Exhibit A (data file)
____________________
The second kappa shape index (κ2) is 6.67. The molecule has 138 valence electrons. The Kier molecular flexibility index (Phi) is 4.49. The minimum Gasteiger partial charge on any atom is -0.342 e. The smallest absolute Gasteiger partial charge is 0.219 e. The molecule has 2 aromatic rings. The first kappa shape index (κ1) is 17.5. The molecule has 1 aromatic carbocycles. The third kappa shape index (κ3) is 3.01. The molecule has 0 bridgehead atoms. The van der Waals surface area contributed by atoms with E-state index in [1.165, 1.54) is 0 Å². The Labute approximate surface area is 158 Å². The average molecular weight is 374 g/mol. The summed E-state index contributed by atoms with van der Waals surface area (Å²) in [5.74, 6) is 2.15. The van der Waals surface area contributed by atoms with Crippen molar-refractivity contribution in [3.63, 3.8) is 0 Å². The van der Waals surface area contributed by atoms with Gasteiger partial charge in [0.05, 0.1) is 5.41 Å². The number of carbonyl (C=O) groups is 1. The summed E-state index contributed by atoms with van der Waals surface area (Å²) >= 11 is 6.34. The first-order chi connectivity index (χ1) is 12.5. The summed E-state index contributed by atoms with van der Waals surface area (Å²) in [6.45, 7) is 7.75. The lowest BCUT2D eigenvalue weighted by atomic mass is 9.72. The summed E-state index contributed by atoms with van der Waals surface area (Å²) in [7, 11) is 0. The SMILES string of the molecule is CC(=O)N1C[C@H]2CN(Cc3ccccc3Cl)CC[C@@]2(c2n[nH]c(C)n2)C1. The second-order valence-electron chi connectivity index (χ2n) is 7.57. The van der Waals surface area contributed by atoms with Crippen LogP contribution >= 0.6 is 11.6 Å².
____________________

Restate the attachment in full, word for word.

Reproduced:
The second kappa shape index (κ2) is 6.67. The molecule has 138 valence electrons. The Kier molecular flexibility index (Phi) is 4.49. The minimum Gasteiger partial charge on any atom is -0.342 e. The smallest absolute Gasteiger partial charge is 0.219 e. The molecule has 2 aromatic rings. The first kappa shape index (κ1) is 17.5. The molecule has 1 aromatic carbocycles. The third kappa shape index (κ3) is 3.01. The molecule has 0 bridgehead atoms. The van der Waals surface area contributed by atoms with E-state index in [1.165, 1.54) is 0 Å². The Labute approximate surface area is 158 Å². The average molecular weight is 374 g/mol. The summed E-state index contributed by atoms with van der Waals surface area (Å²) in [5.74, 6) is 2.15. The van der Waals surface area contributed by atoms with Crippen molar-refractivity contribution in [3.63, 3.8) is 0 Å². The van der Waals surface area contributed by atoms with Gasteiger partial charge in [0.05, 0.1) is 5.41 Å². The number of carbonyl (C=O) groups is 1. The summed E-state index contributed by atoms with van der Waals surface area (Å²) >= 11 is 6.34. The first-order chi connectivity index (χ1) is 12.5. The summed E-state index contributed by atoms with van der Waals surface area (Å²) in [6.45, 7) is 7.75. The lowest BCUT2D eigenvalue weighted by atomic mass is 9.72. The summed E-state index contributed by atoms with van der Waals surface area (Å²) in [7, 11) is 0. The SMILES string of the molecule is CC(=O)N1C[C@H]2CN(Cc3ccccc3Cl)CC[C@@]2(c2n[nH]c(C)n2)C1. The second-order valence-electron chi connectivity index (χ2n) is 7.57. The van der Waals surface area contributed by atoms with Crippen LogP contribution >= 0.6 is 11.6 Å².